23 July, 2005

Dawn brought arrival at the dock in Southampton.

This is the scene in the big room people go to once they disembark to retrieve their checked luggage.

One of the strange looking help phones located on a train platform near Southampton.

From luxury to economy: my tiny home for the next few days. No such thing as room service, air conditioning, or an in-room bathroom. The television still hasn't been upgraded to carry Channel Five. It's perfect.

Piccadilly Circus continues to be as lively as ever.

One of the Underground entrances. Service throughout the city remains disrupted.

People continue to stream downstairs at a frenetic pace.

It's business as usual in nearby Leicester Square.

In various sections, giant LED signs remind people to be vigilant.

It's also business as usual inside Virgin Megastore.

London has been hit with the Smart car bug in a big way. I've seen six so far.

23 July, 2005

Day 7. Back on dry land. It actually was a little difficult to walk at first, absent the delicate swaying that one gets used to when traveling across an ocean. But the disorientation was only momentary.

I pulled an all-nighter on the boat and it was definitely the right thing to do. I saw land creeping up on us, other boats in the water, seagulls, all signs of life that had been missing for so long. And a lot of us on the ship also opted to stay up. The mood was so much more casual than it had been during the week and I really began to feel much more comfortable. The smoothness of the ride from start to finish was truly impressive.

It wasn't until we had actually docked that the rest of the passengers started to wake up. I had always figured it would be like the end of a plane ride when we reached our destination with everyone clamoring to get off but it seemed like people were content to lounge about for a bit longer. For the first time, I went to breakfast and realized that while I had sometimes been attending dinner, most of the others were going to the dining establishments no less than three times a day getting completely stuffed. I'm sure glad I didn't go along with this mindset because I honestly couldn't fathom taking in that much food. Lots of people go on these cruises and walk off a whole lot heavier than when they started. It really can't be all that good for you. But since food is all part of the package, there's almost an obligation to overdo it.

Anyway, since immigration had already been taken care of a couple of days ago, all they had to do was swipe my magic card and I was in England. My new friends from Scotland gave me a ride to the train station where I hopped on the slow train to London. (There's no need to hurry when you're arriving this early in the morning plus it was half the price as the fast train to London Waterloo.)

Arriving at Victoria Station I was expecting all sorts of hysteria and mayhem. It was there all right but nothing really out of the ordinary. Just a lot of people running around trying to catch trains. Trains which incidentally seemed to ride quite a bit smoother than the last time I tried this. So the first place I headed upon arrival was the Underground, the site of all of the recent craziness.

I would be lying if I said it didn't scare the shit out of me to go into the depths of the city where there has been so much death and terror in recent weeks. But once I actually got down there and was waiting on the tube platform with everybody else, it all just felt normal again. I was a bit more watchful on the train and I knew others were as well. But fear just wasn't an overwhelming sensation. Life on the other hand was. Adding defiance to your normal routine makes the whole thing somehow more meaningful.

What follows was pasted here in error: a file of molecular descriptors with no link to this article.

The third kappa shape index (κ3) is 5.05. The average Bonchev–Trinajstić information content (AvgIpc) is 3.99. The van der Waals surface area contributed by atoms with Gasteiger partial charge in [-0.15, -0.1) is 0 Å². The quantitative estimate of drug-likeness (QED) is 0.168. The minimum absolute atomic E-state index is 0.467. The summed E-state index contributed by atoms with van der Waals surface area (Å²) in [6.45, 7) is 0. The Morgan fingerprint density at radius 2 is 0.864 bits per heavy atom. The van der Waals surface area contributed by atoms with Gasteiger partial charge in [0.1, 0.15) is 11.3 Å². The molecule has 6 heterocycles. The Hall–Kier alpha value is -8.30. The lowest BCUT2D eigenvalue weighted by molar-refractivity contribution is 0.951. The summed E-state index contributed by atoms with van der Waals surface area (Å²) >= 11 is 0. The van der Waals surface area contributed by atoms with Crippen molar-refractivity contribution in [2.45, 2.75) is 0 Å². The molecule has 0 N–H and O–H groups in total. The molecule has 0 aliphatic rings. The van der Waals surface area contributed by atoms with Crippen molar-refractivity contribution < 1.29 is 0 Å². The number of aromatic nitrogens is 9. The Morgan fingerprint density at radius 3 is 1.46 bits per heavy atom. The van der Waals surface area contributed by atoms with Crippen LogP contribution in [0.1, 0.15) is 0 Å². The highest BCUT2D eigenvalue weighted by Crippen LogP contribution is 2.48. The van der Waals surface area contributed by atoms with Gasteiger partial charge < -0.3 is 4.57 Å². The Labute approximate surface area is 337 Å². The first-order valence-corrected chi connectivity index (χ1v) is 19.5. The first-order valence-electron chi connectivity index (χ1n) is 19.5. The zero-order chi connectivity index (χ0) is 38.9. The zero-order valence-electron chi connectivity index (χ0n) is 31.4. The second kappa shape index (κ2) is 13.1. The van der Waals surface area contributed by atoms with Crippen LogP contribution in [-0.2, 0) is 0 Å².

Since some lines are still shut down, I had to take a bus where tickets weren't being checked. That also was a little nerve wracking since all I could think of at first was the blown apart bus of two weeks ago. But you just can't obsess over these things or you'll never move forward.

I missed a good part of the day due to catching up on sleep. But when I emerged later and spent time walking around Piccadilly Circus and Leicester Square, it became apparent that not only were people not afraid, they had more spirit than ever. I didn't even see an excessive show of force among the police, maybe four cops in total in the whole area which is among the busiest in the city. No doubt they're out there someplace but I was happy to not see a city under occupation. That's not to say things are being handled properly. As it turns out, that person the cops killed yesterday on the Underground was completely innocent. They shot him simply because they thought he was suspicious and he apparently had no idea they were plainclothes cops. It looks like a real scandal is developing. After all, London is a place where police as a rule don't even carry guns. The city and country will no doubt be reeling from this for quite some time to come.

I've gone from luxury to budget accommodations really quickly. The hotel I'm in doesn't have bathrooms in the rooms so you have to make an appointment if you want to take a shower and you have to use a public lavatory for everything else. At least they're the kind where the doors go all the way to the floor. Something else I realized when checking in: the price I got online through one of those discount travel sites was the same in dollars as they charge in pounds at the desk. At a two to one exchange rate, that's not insignificant. I just wonder if it's a mistake.

Tomorrow morning it's over to Speakers' Corner to see what people have to say in that famous part of the world. I hope it doesn't rain.